It’s crazy to think that just 15 years ago Spiderman leapt onto our screens with the Sam Raimi classic. In the time since that seminal film, superhero movies have grown and expanded to be more than just a villain of the week style of storytelling. Now, years after Spiderman 4 was canned and the second (unsuccessful) Spiderman franchise left to the wayside, Spiderman is back. And while there will be those who swear by the Raimi films (not number three though), Homecoming is not only one of the best Spidey stories put to film, it’s also one of the Marvel’s Cinematic Universe’s best too.
Homecoming starts just after the events of the very first Avengers film, with Adrian Toomes (Michael Keaton) charged with the clean up of the attack on New York City. However, when a new task force comes along and pushes him out of the lucrative deal, Toomes and some of his team decide to take what they found and use it to make new and better weapons to sell. Years pass and we see, through the use of a video blog from a mobile phone camera, how Peter Parker got to be where he was during the battle in Civil War (hope you have been watching all the MCU movies now). Once that job is complete, and he isn’t promoted to being a member of the Avengers, he now sits by his phone waiting for Tony Stark (Robert Downey Jr) or Happy (Jon Favreau) to call him. Being a major superhero next to Captain America and Black Widow and then having to go to school? Teenage problems, AMIRITE?
Skipping the preamble of how Parker became Spiderman is just one of the many confident things this film does. Relegating the origin story to a single line of dialogue frees us up to experience Parker’s world more vividly. There are so many new and interesting characters in this film and yet the time was there to allow them all to have one big laugh or heartfelt moment. Major shout outs must be given to Jacob Batalon’s Ned and Zendaya’s Michelle, who both play comedic parts that I can’t wait to see more of in the eventual sequel. It’s very hard to make mundane school life as exciting as death defying stunts on major landmarks, but this film and the work of all on board kept both halves of this film fresh and entertaining.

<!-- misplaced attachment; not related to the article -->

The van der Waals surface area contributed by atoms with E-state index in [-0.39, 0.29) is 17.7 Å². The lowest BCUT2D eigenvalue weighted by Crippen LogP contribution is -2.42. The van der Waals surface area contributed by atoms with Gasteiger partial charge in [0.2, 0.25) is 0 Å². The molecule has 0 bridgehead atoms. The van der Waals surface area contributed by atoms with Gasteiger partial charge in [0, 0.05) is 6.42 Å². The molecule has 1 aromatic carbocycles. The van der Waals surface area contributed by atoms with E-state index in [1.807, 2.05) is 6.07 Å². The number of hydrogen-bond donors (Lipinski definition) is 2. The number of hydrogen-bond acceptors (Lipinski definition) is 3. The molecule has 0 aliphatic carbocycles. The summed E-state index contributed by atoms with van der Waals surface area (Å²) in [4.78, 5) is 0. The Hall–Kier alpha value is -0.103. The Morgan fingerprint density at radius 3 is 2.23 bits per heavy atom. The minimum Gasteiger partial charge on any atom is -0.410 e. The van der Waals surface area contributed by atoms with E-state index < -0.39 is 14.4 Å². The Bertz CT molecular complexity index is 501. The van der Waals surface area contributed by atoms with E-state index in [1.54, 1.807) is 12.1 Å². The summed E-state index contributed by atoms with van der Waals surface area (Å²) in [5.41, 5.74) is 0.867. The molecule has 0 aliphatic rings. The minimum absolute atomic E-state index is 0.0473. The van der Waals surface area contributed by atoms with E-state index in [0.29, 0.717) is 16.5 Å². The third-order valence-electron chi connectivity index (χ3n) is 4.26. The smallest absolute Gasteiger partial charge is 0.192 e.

Thankfully though, this film knows when to focus on our star, and Tom Holland just inhabits this character flawlessly. Everyone kind of cringed at Tobey Maguire supposedly being a teenager, but here Tom really looks the part. He shows the youthfulness of Garfield and the emotional backbone of Maguire merged into one. It took 3 attempts but this is Spiderman. His struggle with not having a purpose and trying to do good is an interesting take for the character, and having Iron Man acting as a surrogate father (in place of the Uncle Ben plot – which seems all but avoided in this incarnation of the character) allows RDJ to do some of his best work in the MCU.
It must be noted though, that this film feels the most attached to those that came before, and I couldn’t imagine those who aren’t up to date with the MCU having much fun. It feels like the 8th episode of a series. While the connections to the larger game Marvel have planned are enjoyable and exciting, I can’t help but wonder if the film could survive without those bigger elements. To steal a line from the movie, ‘if you are nothing without the suit, you shouldn’t have it’, seems applicable to the SONY/Marvel relationship at large. Now they have planted the MCU seed, let’s see SONY leave the nest next time.
What this film does, and probably does better than any MCU movie to date, is create a memorable and lasting villain in Adrian Toomes AKA The Vulture. Keaton relishes this role and he owns every scene he is in. Opening the film with his backstory first was a fantastic way to show us that this is no mere third act villain (which is my biggest gripe with the series thus far), nor is he a quip machine to offer jokes. The Vulture’s first appearance in the same scene as Spiderman is terrifying, and as the film goes on, Keaton is given even more great material to chew on. There’s a scene involving Vulture and Spiderman that I considered to be MCU’s best dialogue driven scene, but this scene was topped just 5 minutes later. Director Jon Watts has solidified himself as a keen character based director, one that doesn’t need to punctuate every scene with a joke, and this has been lacking in a lot of MCU films.
Spiderman Homecoming proves there is still life in the web crawler, and it’s down to snappy writing (which there are 6 credited writers), great direction and some better than needed to be performances. With one of the most interesting villains in the MCU and some of the most engaging character work in superhero films in general, this has run up the list of MCU films and has become a true flag waving example of two different studios working together to make a good product. Spiderman has indeed found his home, and I can’t wait to revisit it again.
Score – 90%